Sean Davis Continues Rounding Out Game With Strong Pass Rush

Prior to the Pittsburgh Steelers’ game, in my keys for the game to watch for, I made note of the importance of rookie safety Sean Davis going against the Buffalo Bills’ rushing attack and their mobile quarterback. I also made note in that article that there was a strong possibility that this would be a big game for him in terms of being used as a blitzer, and that he could get his first sack against Tyrod Taylor.

He got instead a sack and a half. And made me look smart as a result. Of course, even a blind squirrel finds a nut every so often, and Davis’ presence as a blitzer against the Bills just so happened to be the nut that I was fortunate to stumble upon.

It didn’t take long, either. In fact, Davis combined with Stephon Tuitt to sack Taylor on the Bills’ first play from scrimmage for a four-yard loss to kick off a strong defensive stand that forced Buffalo to a three-and-out right after they had gotten a turnover on an interception in the red zone.

Davis’ second sack—and his lone full sack—was not too far behind, as it came once again on the Bills’ second drive of the game, and still in the first quarter. Buffalo took over from their own 14-yard line after a poor kick return and only worked their way backward from that point on.

There was, in fact, an interception returned for a touchdown in between that was negated by penalty, which gave the Bills a first down on the 16, but after a hold and a run stop for a loss, it was second and 17 from the nine. Davis came in on a blitz and was the first of several defenders to get to Taylor, taking him down at the three.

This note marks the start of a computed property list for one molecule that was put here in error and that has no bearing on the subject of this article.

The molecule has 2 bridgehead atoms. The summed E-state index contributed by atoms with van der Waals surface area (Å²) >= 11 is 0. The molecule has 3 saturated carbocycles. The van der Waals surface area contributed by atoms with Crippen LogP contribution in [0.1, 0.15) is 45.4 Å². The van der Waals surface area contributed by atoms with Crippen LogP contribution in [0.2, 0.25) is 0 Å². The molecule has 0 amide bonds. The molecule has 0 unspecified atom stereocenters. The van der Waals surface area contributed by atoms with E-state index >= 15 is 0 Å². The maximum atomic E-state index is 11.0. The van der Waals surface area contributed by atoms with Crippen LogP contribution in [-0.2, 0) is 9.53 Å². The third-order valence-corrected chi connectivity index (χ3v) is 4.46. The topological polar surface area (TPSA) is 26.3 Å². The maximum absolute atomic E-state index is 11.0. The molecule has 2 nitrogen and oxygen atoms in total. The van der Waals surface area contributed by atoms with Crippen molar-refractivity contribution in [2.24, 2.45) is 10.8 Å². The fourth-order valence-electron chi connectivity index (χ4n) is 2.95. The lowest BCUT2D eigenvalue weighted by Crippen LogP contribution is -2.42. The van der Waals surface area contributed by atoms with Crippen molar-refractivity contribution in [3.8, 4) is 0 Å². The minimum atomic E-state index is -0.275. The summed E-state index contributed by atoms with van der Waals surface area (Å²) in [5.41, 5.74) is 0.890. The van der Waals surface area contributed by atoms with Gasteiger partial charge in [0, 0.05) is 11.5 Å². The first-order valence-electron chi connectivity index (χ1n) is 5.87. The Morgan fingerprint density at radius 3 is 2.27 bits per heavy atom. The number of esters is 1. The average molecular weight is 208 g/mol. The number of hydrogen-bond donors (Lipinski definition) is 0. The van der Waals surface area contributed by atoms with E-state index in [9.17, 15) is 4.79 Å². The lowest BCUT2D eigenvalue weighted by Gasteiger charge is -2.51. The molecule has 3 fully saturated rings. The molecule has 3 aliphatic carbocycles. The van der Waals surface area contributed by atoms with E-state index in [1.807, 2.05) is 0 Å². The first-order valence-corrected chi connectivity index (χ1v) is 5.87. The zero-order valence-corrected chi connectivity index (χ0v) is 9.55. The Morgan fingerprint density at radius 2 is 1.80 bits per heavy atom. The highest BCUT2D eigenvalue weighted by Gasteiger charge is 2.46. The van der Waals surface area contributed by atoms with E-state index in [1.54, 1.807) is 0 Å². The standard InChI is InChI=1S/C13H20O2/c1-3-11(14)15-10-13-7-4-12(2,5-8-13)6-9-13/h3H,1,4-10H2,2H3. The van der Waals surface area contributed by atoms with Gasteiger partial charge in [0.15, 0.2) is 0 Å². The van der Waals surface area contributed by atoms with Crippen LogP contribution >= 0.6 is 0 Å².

Later in the game, in the fourth quarter, the rookie safety came in on another blitz, one of two defensive back blitzes on the play. His was the delayed blitz, and he rocked Taylor as he threw with a clean hit. While Taylor was able to complete the pass for an 18-yard gain—and the Bills went on to score on that drive—it showed Davis’ ability to stick and finish, even against a mobile quarterback.

That is certainly a far cry from where he was in his first start against the Browns several weeks ago. He had two shots at Josh McCown, and one he clearly whiffed on. On the second occasion, the running back picked him up late, but he still may have had a shot at at least affecting the throw, if not getting a hit.

Of course, Davis had more assignments over the course of the game aside from blitzing. He was second on the team with seven total tackles, although he also missed a couple. For the most part, however, he has undergone a pretty successful transition into the starting lineup for a defense with playoff aspirations.

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